Still going strong
The young Phillies second baseman led off the bottom of the ninth with a single, ending the even younger Cubs lefthander's no-hitter.
The date: April 13, 1987. The place: Veterans Stadium.
More than 21 years later, Juan Samuel and Jamie Moyer will cross paths again Friday night.
Samuel will be honored with a ceremony and a plaque on the Phillies Wall of Fame before the game against the Pittsburgh Pirates at Citizens Bank Park. Moyer, who now works for the Phillies, will be prepping for the 575th start of his big-league career Sunday against the Buccos.
It's kind of incredible when you think about it. Samuel has been retired 10 years now. Moyer is still going strong. Even Sammy, now third-base coach for the Baltimore Orioles, can hardly believe it.
"It's amazing," Samuel said last week. "He's endured and he's still throwing the same stuff. It shows that pitching isn't about throwing hard, it's about being smart."
Moyer is 45 years old. He's a free agent at the end of the season. And he isn't ready to call it quits just yet.
"As far as I know, I'm going to play (in 2009)," he said. "There's a lot of baseball left to be played this year, and that's what I need to remain focused on. I have to get through this year healthy. But if I do that, I have all intentions of playing next year."
The open question, of course, is who he will play for.
There is no obvious reason why it wouldn't be the Phillies. He's tied for the team lead with 10 wins. His earned-run average (3.78) is lower than any other starter except Cole Hamels. His wise counsel is prized by everyone. His community work is exemplary. His salary requests have been reasonable.
All signs point to Moyer wanting to return. There is no indication that the Phillies have approached him, though. Maybe they want to make sure he doesn't break down. Maybe they're leaving that decision to the next general manager.
Maybe it will all work out, too, although it's always a gamble to allow a player to test the market.
And, by the way, when Moyer sees Samuel Friday night, he will relive that near no-hitter all over again. "It's usually one of the first things that goes through my mind," Moyer said with a small smile.
Stat of the week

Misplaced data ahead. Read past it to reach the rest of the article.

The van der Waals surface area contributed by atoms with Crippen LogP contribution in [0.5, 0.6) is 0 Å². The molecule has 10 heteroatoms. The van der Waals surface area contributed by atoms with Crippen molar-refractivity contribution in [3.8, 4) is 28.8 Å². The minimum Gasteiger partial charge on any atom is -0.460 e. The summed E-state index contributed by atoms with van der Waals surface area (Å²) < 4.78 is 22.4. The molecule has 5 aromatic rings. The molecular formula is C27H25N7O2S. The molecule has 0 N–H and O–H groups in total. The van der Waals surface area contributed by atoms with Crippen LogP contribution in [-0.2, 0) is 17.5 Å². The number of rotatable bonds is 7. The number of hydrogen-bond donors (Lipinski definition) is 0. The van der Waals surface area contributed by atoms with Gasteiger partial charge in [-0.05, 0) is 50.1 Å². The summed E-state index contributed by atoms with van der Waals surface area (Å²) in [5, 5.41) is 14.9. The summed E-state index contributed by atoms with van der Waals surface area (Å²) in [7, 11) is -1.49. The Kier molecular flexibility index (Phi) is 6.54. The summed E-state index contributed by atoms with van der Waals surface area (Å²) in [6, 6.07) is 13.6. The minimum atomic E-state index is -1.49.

The Nationals are paying $23.34 million to the 25 players on their active roster. Which is less than what they're paying the six players they have on the disabled list ($14.29 million), plus four players who have been released ($12.65 million).
That can't be good.Combined wire services
HALL OF FAME EDITION
No. of Hall of Famers with logo on hat
TEAM ... Last week
1. Los Angeles Angels of Anaheim ... 1
1 (California Angels)
2. Chicago Cubs ... 2
19 (3 with no logo on bust)
3. Boston Red Sox ... 3
9 (3 with no logo on bust)
4. Tampa Bay Rays ... 4
5. Chicago White Sox ... 6
13 (2 with no logo on bust)
6. New York Yankees ... 5
23 (2 with no logo on bust)
7. Minnesota Twins ... 7
10 (7 Washington Senators)
8. Philadelphia Phillies ... 8
9. Milwaukee Brewers ... 9
10. New York Mets ... 10
1 Aaron Morton
TRADE WINNERS AND LOSERS
Even more important to fantasy owners than the players who end up changing teams at the trade deadline are the repercussions of those moves on other players.
For instance, Ken Griffey Jr.'s value doesn't really change just because he's playing his home games in Chicago rather than in Cincinnati.
However, the greater impact is what his arrival will do to the distribution of playing time. By taking over in center field, Griffey creates a logjam among Nick Swisher, Jim Thome and Paul Konerko for the two available spots at first base and designated hitter.
The other major logjam created by a trade-deadline move is in Los Angeles, where Manny Ramirez's arrival adds to an already crowded Dodger outfield.
Without the benefit of a DH, manager Joe Torre has to figure out a way to get youngsters Matt Kemp and Andre Ethier in the lineup, while also working around a trio of high-salaried veterans in Ramirez, Juan Pierre and Andruw Jones.